PART TIME LEGISLATURE MAKES SENSE ON GUAM

Editorial

Pacific Daily News

HAGATNA, Guam (May 7) – The aim of Bill 290, the People's Legislative Reform Act of 2006, is to focus the office of senator on its core duties: writing laws; passing the government of Guam's budget; and confirming executive branch nominations.

The legislation – introduced by Senators Robert Klitzkie, Mike Cruz, Adolpho Palacios, Larry Kasperbauer and Benjamin Cruz – would do this by once again making the Legislature a part-time body, as it was when created by the Organic Act. Senators would go from being full-time employees of the government of Guam with retirement benefits and fully staffed offices to citizen legislators who are paid only for the days they are in session, which would be for 30 days twice a year.

With only two sessions a year, lawmakers – supported by a centralized, classified staff – would have to be much more efficient in accomplishing their duties. Because of the time restrictions, they couldn't afford to drag their feet on matters of importance to the community.

Bill 290 also would be a good continuance of the efforts over the past several years to reduce the size and cost of the Legislature, and to make it more effective and efficient. In recent years, the Legislature has been reduced from 21 senators to 15, and annual leave for lawmakers has been eliminated.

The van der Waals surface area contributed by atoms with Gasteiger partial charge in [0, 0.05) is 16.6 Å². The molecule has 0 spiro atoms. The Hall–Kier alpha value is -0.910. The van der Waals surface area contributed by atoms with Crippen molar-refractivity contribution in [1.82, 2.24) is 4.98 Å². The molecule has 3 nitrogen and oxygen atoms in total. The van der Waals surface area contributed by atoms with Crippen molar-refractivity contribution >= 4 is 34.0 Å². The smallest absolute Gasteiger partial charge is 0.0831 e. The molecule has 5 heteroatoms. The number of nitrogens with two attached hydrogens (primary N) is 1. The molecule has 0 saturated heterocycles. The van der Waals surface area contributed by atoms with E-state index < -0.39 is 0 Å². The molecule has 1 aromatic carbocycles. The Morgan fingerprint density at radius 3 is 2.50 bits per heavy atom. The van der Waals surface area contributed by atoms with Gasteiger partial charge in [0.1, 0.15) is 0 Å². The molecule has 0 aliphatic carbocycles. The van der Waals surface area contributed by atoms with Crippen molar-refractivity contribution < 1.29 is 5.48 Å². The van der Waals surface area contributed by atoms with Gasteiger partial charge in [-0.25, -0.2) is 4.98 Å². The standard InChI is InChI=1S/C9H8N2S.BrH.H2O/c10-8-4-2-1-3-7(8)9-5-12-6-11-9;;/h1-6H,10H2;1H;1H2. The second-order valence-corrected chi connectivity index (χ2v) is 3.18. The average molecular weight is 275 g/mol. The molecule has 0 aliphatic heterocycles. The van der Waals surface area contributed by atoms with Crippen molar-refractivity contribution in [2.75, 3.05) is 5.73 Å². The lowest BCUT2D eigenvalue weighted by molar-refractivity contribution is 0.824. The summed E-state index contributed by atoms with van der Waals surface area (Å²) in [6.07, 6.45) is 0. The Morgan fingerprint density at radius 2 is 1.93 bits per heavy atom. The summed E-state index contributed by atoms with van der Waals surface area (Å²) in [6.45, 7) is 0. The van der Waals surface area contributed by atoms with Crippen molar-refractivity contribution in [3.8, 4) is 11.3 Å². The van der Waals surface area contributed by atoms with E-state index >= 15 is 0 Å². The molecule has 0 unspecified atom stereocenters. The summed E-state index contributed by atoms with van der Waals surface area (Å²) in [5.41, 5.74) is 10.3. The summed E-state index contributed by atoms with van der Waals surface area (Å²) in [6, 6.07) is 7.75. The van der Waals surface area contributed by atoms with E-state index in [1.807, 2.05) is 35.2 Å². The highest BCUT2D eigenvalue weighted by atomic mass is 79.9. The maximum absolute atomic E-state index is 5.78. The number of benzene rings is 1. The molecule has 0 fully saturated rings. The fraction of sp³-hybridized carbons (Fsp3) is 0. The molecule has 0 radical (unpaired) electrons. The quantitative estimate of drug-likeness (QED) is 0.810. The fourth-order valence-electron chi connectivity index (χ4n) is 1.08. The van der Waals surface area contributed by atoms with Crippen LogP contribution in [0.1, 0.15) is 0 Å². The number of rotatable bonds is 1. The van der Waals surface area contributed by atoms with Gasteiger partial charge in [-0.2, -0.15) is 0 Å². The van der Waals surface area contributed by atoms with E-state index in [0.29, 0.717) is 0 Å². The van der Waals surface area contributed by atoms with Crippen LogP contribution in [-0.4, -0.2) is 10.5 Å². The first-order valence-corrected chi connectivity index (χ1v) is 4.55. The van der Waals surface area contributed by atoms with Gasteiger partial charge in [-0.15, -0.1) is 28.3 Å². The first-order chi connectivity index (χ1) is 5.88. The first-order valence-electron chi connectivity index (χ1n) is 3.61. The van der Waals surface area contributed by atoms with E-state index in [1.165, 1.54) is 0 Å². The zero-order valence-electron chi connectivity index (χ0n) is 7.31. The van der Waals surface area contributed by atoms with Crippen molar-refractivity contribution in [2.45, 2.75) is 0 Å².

If the bill becomes law, the Legislature would operate with a smaller budget – only 1 percent of projected government revenues. Money currently spent on rent and unclassified staff would be redirected to the critical priorities of education, public safety and health.

A part-time Legislature also would open the island's lawmaking body to a more diverse and larger portion of the community. As Klitzkie says on his Web site: "The people are best served by a Legislature, the members of which come from all walks of life, where every man or woman may easily aspire to service in their Legislature."

Given the response of some senators to the legislation, however, Bill 290 may not pass. After all, it would affect lawmakers directly – eliminating a large majority of their perks and benefits by once again making the position of senator, as Klitzkie has put it, one of "public office, not public employment."

If it doesn't pass, the measure to make the Legislature part time must be placed on the ballot as an initiative. This would allow the people of Guam, in the most democratic way possible, to make the decision.

May 8, 2006

Pacific Daily News: www.guampdn.com

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